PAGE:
Catalans will elect a new regional parliament on December 21. The snap election was called by Spain’s central government, which suspended Catalonia’s autonomy in October after the region’s parliament voted to declare an independent republic.
The voting system
Catalonia is one of Spain’s 17 semi-autonomous communities, and has a large degree of powers over education, healthcare and welfare. It even has its own police force. With 7.5m people, it accounts for 16 per cent of Spain’s population and a fifth of the national economy.
The Catalan parliament is normally elected for four years. The system is simple: voters cast their ballots for a single party list, and seats are allocated to the winning parties proportionally in each of Catalonia’s four provinces. Parties must win more than 3 per cent of the vote in a province to gain seats.
Barcelona province, which is generally more pro-union, is allocated slightly fewer seats than its population should warrant - so the election puts unionists at a slight disadvantage. In 2015 the pro-independence forces Together for Yes and the CUP won 48 per cent of the popular vote but were allocated 53 per cent of deputies in the 135-member parliament.
The parliament elects the regional president, who appoints other ministers to form a regional government known as the Generalitat. After the 2015 election, the pro-independence parties agreed on Carles Puigdemont as president in January 2016.
Mr Puigdemont is now in Belgium with four of his former ministers. They face an international arrest warrant on charges of rebellion, sedition, misuse of public funds and breach of trust for their role in organising the October 1 referendum on Catalan independence, which Madrid regarded as illegal. Other Catalan ministers have been detained in Spain and face similar charges.
Mr Puigdemont says he is ready to stand again. With much of the pro-independence Catalan leadership either in prison or outside the country, it will be hard for them to campaign. But, presenting themselves as ‘political prisoners’, they could benefit from a wave of sympathy from voters.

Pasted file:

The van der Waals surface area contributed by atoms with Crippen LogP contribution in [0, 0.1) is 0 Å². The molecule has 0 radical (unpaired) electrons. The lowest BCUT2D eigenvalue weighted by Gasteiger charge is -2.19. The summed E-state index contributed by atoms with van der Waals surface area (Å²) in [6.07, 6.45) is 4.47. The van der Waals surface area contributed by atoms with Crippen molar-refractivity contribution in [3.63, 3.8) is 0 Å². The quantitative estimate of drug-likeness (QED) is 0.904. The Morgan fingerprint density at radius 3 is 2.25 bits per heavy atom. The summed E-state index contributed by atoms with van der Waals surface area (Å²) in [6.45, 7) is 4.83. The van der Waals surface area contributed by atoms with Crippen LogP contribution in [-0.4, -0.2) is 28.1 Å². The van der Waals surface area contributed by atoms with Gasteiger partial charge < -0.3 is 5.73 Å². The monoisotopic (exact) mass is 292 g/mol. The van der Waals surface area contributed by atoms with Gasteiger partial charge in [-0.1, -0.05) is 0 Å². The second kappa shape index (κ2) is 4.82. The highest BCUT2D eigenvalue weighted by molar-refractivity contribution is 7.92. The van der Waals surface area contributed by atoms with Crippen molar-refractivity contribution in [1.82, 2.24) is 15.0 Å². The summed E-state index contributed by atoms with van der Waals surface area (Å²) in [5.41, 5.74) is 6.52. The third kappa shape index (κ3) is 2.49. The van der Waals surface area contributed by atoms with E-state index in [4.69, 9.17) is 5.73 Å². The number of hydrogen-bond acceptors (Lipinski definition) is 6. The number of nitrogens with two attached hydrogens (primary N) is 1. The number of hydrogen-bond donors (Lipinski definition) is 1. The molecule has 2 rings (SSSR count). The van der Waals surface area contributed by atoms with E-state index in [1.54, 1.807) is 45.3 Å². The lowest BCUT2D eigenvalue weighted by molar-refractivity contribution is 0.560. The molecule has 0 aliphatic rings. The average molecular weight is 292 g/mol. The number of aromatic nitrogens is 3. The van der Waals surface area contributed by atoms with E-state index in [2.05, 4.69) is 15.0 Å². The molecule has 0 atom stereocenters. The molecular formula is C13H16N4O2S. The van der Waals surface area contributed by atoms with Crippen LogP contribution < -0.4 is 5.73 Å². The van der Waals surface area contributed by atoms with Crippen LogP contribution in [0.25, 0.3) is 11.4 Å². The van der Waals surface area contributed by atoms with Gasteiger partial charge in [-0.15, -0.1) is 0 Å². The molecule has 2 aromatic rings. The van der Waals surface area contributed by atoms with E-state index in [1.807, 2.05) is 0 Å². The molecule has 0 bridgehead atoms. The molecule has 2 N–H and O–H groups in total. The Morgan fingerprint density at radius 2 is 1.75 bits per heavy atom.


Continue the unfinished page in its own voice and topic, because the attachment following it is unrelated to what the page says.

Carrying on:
Economically liberal Republican Left of Catalonia (ERC) was founded in 1931. In 2015, it formed part of the Junts pel Sí (JxSi - Together for Yes) coalition, which gained 62 seats. It is now leading in the polls.
Electoral coalition Junts per Catalunya (JuntsXCat) was formed in November by Carles Puigdemont’s nationalist Catalan Democratic Party (PDeCAT) and the Democratic Convergence of Catalonia to contest the December 21 regional election.
Anna Gabriel’s far-left Popular Unity Candidacy (CUP) backs independence but otherwise has little in common with the larger groups. Unlike the other pro-independence parties, it seeks an independent Catalonia outside the EU and Nato, and wants to nationalise key industries. It won ten seats in 2015.
The unionist parties are so ideologically incompatible it seems unlikely that they would be able to form an administration of their own.
Liberal, pro-European Ciudadanos (Citizens, Cs) is the main opposition party in Catalonia. It is led by Inés Arrimadas. It won 18 per cent of the vote and 25 seats in the 2015 election and is strongly opposed to Catalan nationalism.
The Socialists’ Party of Catalonia (PSC)is the Catalan branch of Spain’s main centre-left party, the Spanish Socialist Workers’ Party (PSOE). It won 16 seats in 2015.
The conservative People’s Party of Catalonia (PP) is the Catalan affiliate of the People’s Party. It won 11 seats in 2015.
- Catalunya en Comu (Catalonia in Common or CatComu) led by Barcelona mayor Ada Colau, is a coalition of left-wing parties including Podemos, the Greens, the United Alternative Left and has been in favour of an agreed referendum on independence. It is a successor to Catalonia Yes We Can (CSQP) coalition, which won 8.9 per cent of the vote and 11 seats in 2015. In December, it will run on a single ticket with Podem under the name En Comu Podem-Catalunya en Comu.
Support for independence
The aggregate support for pro-independence parties has barely changed for 18 years: the 48 per cent suggested by current polls is more or less where it has been for the past six elections - though this may not capture shifts in party policy. For example PDeCat was in the past more moderately nationalist, seeking more autonomy within Spain; only in recent years has it become more overtly pro-independence.
However, recent tensions between Madrid and Barcelona might have reignited independance sentiment to the levels not seen since the 1990s.
How reliable are these polls?
Pollsters advise caution when drawing conclusions from the polls. Few polls are available; the election was called suddenly, which makes polls more volatile; and the political polarisation and tension in the region makes responses to polls less reliable.
At each point in time, the FT poll-of-polls takes the average of all polls published within the last month. The average of their results is weighted to give more recent polls greater influence on the net score.